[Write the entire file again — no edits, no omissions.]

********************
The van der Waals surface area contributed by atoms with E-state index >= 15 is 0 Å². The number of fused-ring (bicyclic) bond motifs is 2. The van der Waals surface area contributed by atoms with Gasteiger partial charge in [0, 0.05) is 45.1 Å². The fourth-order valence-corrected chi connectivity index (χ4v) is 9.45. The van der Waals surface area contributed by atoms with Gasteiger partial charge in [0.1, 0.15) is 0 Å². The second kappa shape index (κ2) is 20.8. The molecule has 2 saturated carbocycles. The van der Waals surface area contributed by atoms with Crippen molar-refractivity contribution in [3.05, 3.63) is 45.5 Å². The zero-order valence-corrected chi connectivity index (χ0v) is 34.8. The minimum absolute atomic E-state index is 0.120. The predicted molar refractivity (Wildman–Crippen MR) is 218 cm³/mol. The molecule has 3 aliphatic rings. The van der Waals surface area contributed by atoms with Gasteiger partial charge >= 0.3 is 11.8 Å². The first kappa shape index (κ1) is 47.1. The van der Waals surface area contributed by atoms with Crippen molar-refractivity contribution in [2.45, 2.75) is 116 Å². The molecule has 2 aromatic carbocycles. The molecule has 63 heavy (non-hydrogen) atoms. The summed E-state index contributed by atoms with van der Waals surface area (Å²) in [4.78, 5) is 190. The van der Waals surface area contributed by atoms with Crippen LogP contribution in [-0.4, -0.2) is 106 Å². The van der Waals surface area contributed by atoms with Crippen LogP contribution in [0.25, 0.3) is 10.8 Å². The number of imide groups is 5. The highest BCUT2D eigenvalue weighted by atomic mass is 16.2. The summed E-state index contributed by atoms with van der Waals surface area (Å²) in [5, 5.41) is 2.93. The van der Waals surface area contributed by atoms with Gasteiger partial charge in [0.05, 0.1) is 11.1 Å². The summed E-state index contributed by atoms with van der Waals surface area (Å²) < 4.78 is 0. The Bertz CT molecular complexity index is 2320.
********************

The van der Waals surface area contributed by atoms with E-state index >= 15 is 0 Å². The number of fused-ring (bicyclic) bond motifs is 2. The van der Waals surface area contributed by atoms with Gasteiger partial charge in [0, 0.05) is 45.1 Å². The fourth-order valence-corrected chi connectivity index (χ4v) is 9.45. The van der Waals surface area contributed by atoms with Gasteiger partial charge in [0.1, 0.15) is 0 Å². The second kappa shape index (κ2) is 20.8. The molecule has 2 saturated carbocycles. The van der Waals surface area contributed by atoms with Crippen molar-refractivity contribution in [3.05, 3.63) is 45.5 Å². The zero-order valence-corrected chi connectivity index (χ0v) is 34.8. The minimum absolute atomic E-state index is 0.120. The predicted molar refractivity (Wildman–Crippen MR) is 218 cm³/mol. The molecule has 3 aliphatic rings. The van der Waals surface area contributed by atoms with Gasteiger partial charge >= 0.3 is 11.8 Å². The first kappa shape index (κ1) is 47.1. The van der Waals surface area contributed by atoms with Crippen molar-refractivity contribution in [2.45, 2.75) is 116 Å². The molecule has 2 aromatic carbocycles. The molecule has 63 heavy (non-hydrogen) atoms. The summed E-state index contributed by atoms with van der Waals surface area (Å²) in [4.78, 5) is 190. The van der Waals surface area contributed by atoms with Crippen LogP contribution in [-0.4, -0.2) is 106 Å². The van der Waals surface area contributed by atoms with Crippen LogP contribution in [0.25, 0.3) is 10.8 Å². The number of imide groups is 5. The highest BCUT2D eigenvalue weighted by atomic mass is 16.2. The summed E-state index contributed by atoms with van der Waals surface area (Å²) in [5, 5.41) is 2.93. The van der Waals surface area contributed by atoms with Gasteiger partial charge in [0.05, 0.1) is 11.1 Å². The summed E-state index contributed by atoms with van der Waals surface area (Å²) < 4.78 is 0. The Bertz CT molecular complexity index is 2320.